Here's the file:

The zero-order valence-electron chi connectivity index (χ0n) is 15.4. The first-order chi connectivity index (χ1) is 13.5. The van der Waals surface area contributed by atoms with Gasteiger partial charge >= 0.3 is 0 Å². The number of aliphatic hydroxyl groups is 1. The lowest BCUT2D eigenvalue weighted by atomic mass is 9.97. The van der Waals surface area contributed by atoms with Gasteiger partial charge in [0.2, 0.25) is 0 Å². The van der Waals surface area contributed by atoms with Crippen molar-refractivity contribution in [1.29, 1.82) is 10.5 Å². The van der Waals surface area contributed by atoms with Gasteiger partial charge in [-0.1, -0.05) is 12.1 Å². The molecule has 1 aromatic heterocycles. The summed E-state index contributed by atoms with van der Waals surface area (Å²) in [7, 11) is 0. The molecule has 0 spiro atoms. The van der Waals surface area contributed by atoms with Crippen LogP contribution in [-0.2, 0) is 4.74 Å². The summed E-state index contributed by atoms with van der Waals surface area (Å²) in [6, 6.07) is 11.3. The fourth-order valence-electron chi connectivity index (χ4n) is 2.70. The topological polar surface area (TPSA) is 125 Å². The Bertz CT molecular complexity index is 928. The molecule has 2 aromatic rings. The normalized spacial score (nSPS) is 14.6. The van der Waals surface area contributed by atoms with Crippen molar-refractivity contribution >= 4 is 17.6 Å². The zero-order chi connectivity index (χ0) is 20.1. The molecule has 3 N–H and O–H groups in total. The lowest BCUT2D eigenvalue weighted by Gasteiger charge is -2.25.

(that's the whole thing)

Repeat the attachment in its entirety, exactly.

The zero-order valence-electron chi connectivity index (χ0n) is 15.4. The first-order chi connectivity index (χ1) is 13.5. The van der Waals surface area contributed by atoms with Gasteiger partial charge >= 0.3 is 0 Å². The number of aliphatic hydroxyl groups is 1. The lowest BCUT2D eigenvalue weighted by atomic mass is 9.97. The van der Waals surface area contributed by atoms with Gasteiger partial charge in [0.2, 0.25) is 0 Å². The van der Waals surface area contributed by atoms with Crippen molar-refractivity contribution in [1.29, 1.82) is 10.5 Å². The van der Waals surface area contributed by atoms with Gasteiger partial charge in [-0.1, -0.05) is 12.1 Å². The molecule has 1 aromatic heterocycles. The summed E-state index contributed by atoms with van der Waals surface area (Å²) in [7, 11) is 0. The molecule has 0 spiro atoms. The van der Waals surface area contributed by atoms with Crippen LogP contribution in [-0.2, 0) is 4.74 Å². The summed E-state index contributed by atoms with van der Waals surface area (Å²) in [6, 6.07) is 11.3. The fourth-order valence-electron chi connectivity index (χ4n) is 2.70. The topological polar surface area (TPSA) is 125 Å². The Bertz CT molecular complexity index is 928. The molecule has 2 aromatic rings. The normalized spacial score (nSPS) is 14.6. The van der Waals surface area contributed by atoms with Crippen molar-refractivity contribution >= 4 is 17.6 Å². The zero-order chi connectivity index (χ0) is 20.1. The molecule has 3 N–H and O–H groups in total. The lowest BCUT2D eigenvalue weighted by Gasteiger charge is -2.25.